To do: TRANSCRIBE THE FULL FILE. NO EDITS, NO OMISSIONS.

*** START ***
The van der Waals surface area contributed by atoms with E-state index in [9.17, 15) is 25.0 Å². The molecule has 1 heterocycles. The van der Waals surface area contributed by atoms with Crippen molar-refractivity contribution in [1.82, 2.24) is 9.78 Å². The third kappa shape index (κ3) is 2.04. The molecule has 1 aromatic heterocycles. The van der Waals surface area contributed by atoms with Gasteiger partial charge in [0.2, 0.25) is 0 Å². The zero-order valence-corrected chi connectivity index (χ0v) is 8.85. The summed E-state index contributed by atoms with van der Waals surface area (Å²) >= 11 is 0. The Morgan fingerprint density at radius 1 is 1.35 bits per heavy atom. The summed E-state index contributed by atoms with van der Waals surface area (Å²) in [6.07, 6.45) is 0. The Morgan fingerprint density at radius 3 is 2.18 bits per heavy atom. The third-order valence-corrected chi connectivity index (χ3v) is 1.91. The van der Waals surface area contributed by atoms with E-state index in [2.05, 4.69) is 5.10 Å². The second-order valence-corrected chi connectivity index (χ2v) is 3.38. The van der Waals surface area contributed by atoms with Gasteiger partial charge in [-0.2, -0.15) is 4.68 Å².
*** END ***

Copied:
The van der Waals surface area contributed by atoms with E-state index in [9.17, 15) is 25.0 Å². The molecule has 1 heterocycles. The van der Waals surface area contributed by atoms with Crippen molar-refractivity contribution in [1.82, 2.24) is 9.78 Å². The third kappa shape index (κ3) is 2.04. The molecule has 1 aromatic heterocycles. The van der Waals surface area contributed by atoms with Gasteiger partial charge in [0.2, 0.25) is 0 Å². The zero-order valence-corrected chi connectivity index (χ0v) is 8.85. The summed E-state index contributed by atoms with van der Waals surface area (Å²) >= 11 is 0. The Morgan fingerprint density at radius 1 is 1.35 bits per heavy atom. The summed E-state index contributed by atoms with van der Waals surface area (Å²) in [6.07, 6.45) is 0. The Morgan fingerprint density at radius 3 is 2.18 bits per heavy atom. The third-order valence-corrected chi connectivity index (χ3v) is 1.91. The van der Waals surface area contributed by atoms with E-state index in [2.05, 4.69) is 5.10 Å². The second-order valence-corrected chi connectivity index (χ2v) is 3.38. The van der Waals surface area contributed by atoms with Gasteiger partial charge in [-0.2, -0.15) is 4.68 Å².